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Last winter, Phil Terrigno, Rugby Coach of Women and Men at Texas Tech University in Lubbock, Texas, decided to expand his coaching education by finding an unpaid assistant position with an overseas professional club. With three-months open in the academic summer break, he realized that with no rugby matches occurring in leagues across Europe and Japan, the sole opportunity existed in the southern hemisphere.

Terrigno preferred South Africa and narrowed his on line search to that country. He was intrigued by the biography of Peter Engledow, a South African who moved to England where he became a Rugby Football Union development officer, a coach trainer, and Head Coach at St. Joseph's College. Engledow returned to South Africa, taking on the coaching position at the Northern Cape Province, Kimberly-based Tafel Lager Griquas RFC. The team plays in the country's Currie Cup, the oldest and most prestigious national rugby competition, started in 1889.

Engledow mentored younger coaches and was pleased to extend to Terrigno a six-week placement to help with all the Griquas sides, including younger, amateur players and the Senior Men’s Team.

Terrigno flew South African Airways to Johannesburg, connecting for the one-hour flight to Kimberly. The city is known for the historic discovery of diamonds in 1866, and also for the DeBeers family, which became synonymous with the rare stones. The name Griquas refers to a semi-nomadic people of mixed race who spoke Afrikaans.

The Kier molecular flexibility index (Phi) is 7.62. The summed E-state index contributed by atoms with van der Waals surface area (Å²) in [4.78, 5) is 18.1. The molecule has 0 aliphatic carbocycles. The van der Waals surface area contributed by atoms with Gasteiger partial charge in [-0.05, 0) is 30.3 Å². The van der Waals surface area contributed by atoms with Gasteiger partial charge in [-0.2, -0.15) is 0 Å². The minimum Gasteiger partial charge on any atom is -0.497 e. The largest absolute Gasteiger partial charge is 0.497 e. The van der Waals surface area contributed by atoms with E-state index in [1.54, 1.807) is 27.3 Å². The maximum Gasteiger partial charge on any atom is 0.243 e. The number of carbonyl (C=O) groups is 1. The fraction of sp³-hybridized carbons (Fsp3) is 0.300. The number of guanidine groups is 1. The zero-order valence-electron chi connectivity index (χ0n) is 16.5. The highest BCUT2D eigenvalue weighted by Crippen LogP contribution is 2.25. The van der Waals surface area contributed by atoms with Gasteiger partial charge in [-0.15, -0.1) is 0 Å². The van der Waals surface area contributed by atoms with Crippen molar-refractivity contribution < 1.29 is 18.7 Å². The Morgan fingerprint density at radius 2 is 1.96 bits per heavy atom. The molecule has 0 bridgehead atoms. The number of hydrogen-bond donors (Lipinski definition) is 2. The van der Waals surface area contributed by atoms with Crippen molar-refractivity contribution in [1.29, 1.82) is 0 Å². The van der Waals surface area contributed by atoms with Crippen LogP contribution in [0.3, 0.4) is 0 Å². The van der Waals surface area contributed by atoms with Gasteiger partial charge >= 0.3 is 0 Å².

Engledow mapped out a full, six-day schedule, including coaching assistance and attending all administration meetings. Terrigno was given a daily, fifteen-minute block of time to warm up the team. He also sat in on the weekly video match analysis of the Griquas professional games against other South African fifteens. The home games in Kimberly generated crowds of five to six thousand fans, and these matches were televised.

During his six weeks stay, Terrigno, an instructor at Texas Tech in communications, maintained teaching on line.  He found a few days to visit a big cat park where he saw cheetahs.

For the visiting American, it was a dynamic learning experience at the highest level of international professional rugby.  What impressed him was the depth of the country's age grade academy system, attracting young players who will make up the U-13 and U-16 teams. The last day in South Africa, the Griquas game him a farewell lunch and a signed team jersey.

(Photo: Left is Neil Murphy, Strength and Conditioning Coach, Terrigno is in the middle, and on the right is Denzil Frans, Forwards Coach.)